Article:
“Photography isn’t just documenting that you saw it – its capturing how you experienced the moment”
To me, as a wildlife photographer and naturalist, the joy of photography is seeing and capturing a stunning image and then sharing that moment and all it entails with others.
One of my favourite photographs is a simple shot taken in Tanzania of a leopard walking down a path. It is a tight shot yes but it takes me to a place and a time and I hope it does the same for you. The pleasure for me comes in taking the viewer on a journey to that same place and though the photo enabling them to share that moment in time. This can sometime be achieved, as in this case, with a long lens but all too often is better managed with a much shorter lens. The skill is capturing the magic of the moment and creating a visual interest and it’s these things that for me are the qualities of the shot.
When I first had a 500mm and then a 600mm lens I found myself using it more and more often even adding a 1.4X or even a 2X converter to extend it even further. I, like most others, fell in love with the detail that these superb lenses were able to capture in the ultra-tight shots that I was taking. I do recognize that there are specific situations where using the longest focal length available can be a true advantage. If I am trying to photograph an eagle’s nest or a kingfisher and want to be certain I am not disturbing the birds by being too close, I will use the longest focal length available to me. If I am photographing small birds even from a short distance, I might still want to use a longer focal length because of the small size of the subjects. However even in these situations, I think I might get more interesting shots by shooting wider than I would have shot a few years ago. I fully realise that different approaches suit different mediums and are better for conveying different messages. When posting photos on the web and on public forums those taken with a wider angle of view just don’t show nearly as well on the screen as they would in a larger print. Many of my favourite wider angle shots simply don’t work on a screen – or indeed in a newsletter like this. Tighter shots that were often taken with less creativity often do better in this medium. May I dare to suggest that whilst posting pictures on an internet forum is a good way to elicit feedback and learn about photography; doing so may also restrict your growth as a photographer.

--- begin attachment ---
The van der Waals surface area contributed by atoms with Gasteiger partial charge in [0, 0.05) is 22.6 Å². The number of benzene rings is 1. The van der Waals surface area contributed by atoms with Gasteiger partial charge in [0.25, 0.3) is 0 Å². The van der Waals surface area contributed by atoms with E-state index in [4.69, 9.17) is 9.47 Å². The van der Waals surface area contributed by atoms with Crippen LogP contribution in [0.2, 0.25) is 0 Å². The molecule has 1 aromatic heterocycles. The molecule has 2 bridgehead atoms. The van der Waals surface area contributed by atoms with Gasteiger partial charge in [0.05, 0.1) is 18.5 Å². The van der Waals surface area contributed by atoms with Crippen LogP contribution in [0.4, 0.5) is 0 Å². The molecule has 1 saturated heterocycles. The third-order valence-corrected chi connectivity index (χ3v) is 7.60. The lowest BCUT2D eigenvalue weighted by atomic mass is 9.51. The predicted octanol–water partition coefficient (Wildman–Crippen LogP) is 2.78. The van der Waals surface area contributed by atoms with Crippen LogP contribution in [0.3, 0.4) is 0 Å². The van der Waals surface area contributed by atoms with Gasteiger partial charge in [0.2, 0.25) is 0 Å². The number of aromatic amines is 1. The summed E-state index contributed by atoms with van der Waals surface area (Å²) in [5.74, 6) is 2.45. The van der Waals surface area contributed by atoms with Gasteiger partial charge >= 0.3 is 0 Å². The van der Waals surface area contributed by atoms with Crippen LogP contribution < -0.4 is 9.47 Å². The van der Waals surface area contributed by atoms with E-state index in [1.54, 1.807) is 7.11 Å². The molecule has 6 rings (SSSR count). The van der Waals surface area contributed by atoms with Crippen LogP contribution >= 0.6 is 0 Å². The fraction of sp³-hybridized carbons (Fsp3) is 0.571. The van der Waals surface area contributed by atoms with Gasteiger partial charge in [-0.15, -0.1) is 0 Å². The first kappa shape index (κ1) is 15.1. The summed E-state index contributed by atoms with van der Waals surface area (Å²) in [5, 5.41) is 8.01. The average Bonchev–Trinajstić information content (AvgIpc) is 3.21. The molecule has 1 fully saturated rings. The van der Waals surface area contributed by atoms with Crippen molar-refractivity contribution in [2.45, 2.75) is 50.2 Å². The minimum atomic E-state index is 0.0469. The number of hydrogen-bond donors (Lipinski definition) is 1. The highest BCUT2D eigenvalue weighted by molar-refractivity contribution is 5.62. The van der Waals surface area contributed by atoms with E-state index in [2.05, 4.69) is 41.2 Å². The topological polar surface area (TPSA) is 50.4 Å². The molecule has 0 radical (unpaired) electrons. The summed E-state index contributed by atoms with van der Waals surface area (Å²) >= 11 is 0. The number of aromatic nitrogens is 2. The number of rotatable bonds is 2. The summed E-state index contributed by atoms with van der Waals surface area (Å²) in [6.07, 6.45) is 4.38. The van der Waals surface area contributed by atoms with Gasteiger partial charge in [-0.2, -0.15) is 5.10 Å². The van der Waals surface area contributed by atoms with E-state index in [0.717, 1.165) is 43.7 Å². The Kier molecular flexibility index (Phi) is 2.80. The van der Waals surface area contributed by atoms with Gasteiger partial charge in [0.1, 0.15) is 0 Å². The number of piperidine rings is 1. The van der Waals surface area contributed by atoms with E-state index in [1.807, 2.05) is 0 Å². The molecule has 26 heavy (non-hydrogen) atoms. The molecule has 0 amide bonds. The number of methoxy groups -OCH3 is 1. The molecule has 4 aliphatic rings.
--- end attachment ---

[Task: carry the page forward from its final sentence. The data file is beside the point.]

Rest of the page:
In summary after that simple session with the robin I am staring to feel that what I am doing is taking the same shots over and over again. Regardless of the subject they are all beginning to look the same to me and they also seem to be the same shots that I see others taking and posting on internet forums hundreds of times each day. My growth as a photographer has perhaps reached a point of stagnation, and I am starting to come to the conclusion that, to improve the quality of my photos, I need to evaluate what I am doing and to experiment with some different approaches to taking my photos. I won’t abandon the long lens or the tight shot but will also try to capture those photos that tell a real story and will draw people back to look at them over and over again. In this world where everyone has a camera, if only in their phone, and everyone can take photos which surround us every day in magazines, on bill boards and on the TV I need to revisit the magic I saw in that painting by Lodge and try to recreate that in my photographs.
Bob will be back next month with more words of wisdom. If you can’t wait for your next Bob fix , you can see more at http://www.naturesphotos.co.uk